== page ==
Old Man Touching his Chin with his Index Finger and Holding a Laptop


Gregory S. DuPont March 14, 2019

Suppose you are in the middle of your workday and you receive an urgent telephone call from the local hospital. The caller informs you that your elderly, widowed father has been in a serious accident and lies unconscious in the emergency room. Upon arriving at the hospital, you are immediately asked for the name of his health insurer and his policy identification number. Not only do you not know this information, but from there the situation may only get worse.

If, tragically, your father does not recover from the accident, you could easily find yourself overwhelmed by all the details you must address. Perhaps you don’t know any of your father’s financial particulars, including the numbers of his bank accounts and insurance policies, whether or not he has left a will, and the location of key documents.

What will you do? Where will you begin? The loss of a loved one can make it difficult to cope with practical, everyday matters. Now, in your grief, it can become even more difficult to tackle the job of identifying and gathering important financial records and documents.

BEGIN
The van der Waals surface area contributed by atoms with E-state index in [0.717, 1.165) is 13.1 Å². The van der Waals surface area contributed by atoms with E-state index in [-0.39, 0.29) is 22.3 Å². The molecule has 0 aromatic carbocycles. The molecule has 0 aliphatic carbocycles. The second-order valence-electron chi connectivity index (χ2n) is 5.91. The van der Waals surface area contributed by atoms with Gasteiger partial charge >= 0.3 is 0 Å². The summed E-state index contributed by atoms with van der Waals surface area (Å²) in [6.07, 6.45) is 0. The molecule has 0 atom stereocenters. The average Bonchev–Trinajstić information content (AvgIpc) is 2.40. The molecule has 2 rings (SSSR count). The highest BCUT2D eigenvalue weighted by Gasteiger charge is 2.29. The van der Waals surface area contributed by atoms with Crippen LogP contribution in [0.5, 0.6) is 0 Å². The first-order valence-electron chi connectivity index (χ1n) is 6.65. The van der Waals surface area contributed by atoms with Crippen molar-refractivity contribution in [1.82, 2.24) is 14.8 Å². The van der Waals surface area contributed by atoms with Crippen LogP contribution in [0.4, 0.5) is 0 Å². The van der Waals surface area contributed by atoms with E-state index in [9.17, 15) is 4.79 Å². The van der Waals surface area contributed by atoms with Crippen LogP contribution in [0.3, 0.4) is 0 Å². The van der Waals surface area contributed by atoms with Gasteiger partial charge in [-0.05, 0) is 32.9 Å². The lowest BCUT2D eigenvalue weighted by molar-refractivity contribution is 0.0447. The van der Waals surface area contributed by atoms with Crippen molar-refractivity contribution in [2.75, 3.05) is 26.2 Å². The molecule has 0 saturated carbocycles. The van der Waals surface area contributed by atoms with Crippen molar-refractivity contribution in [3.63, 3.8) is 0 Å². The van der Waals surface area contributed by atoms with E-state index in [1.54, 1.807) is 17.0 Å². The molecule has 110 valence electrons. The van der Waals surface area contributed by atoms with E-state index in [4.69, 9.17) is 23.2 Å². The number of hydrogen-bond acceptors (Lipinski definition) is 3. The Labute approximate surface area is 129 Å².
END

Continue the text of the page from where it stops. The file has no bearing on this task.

Unfortunately, this scenario is all too common. To avoid leaving your loved ones in this difficult situation, consider taking time now to prepare an inventory of pertinent financial information. Update it regularly as changes occur and let family members or other trusted associates know where it can be found. This record will help those who must manage your financial affairs after your death carry on smoothly and without undue delay. 

What Should You Include?

The following information can help provide a starting point for this task:

  • Basic Data. This record should include your full legal name, maiden name, date of birth, and Social Security number.

  • Financial Contacts. List, at a minimum, the names of your lawyer, accountant, financial professional, and insurance agent, as well as their contact information.

  • Records of Assets, Liabilities, and Account Numbers. Identify all financial assets, including bank accounts, credit cards, and company benefits along with relevant identifying numbers. Also, note any outstanding liabilities, including mortgages and loans.

  • Location of Key Documents. Finally, identify the location of your will, any trust documents, tax returns, and insurance policies.

Handling the death of a loved one is never easy. However, a regularly updated inventory of vital financial information can help make this process less trying for those you leave behind.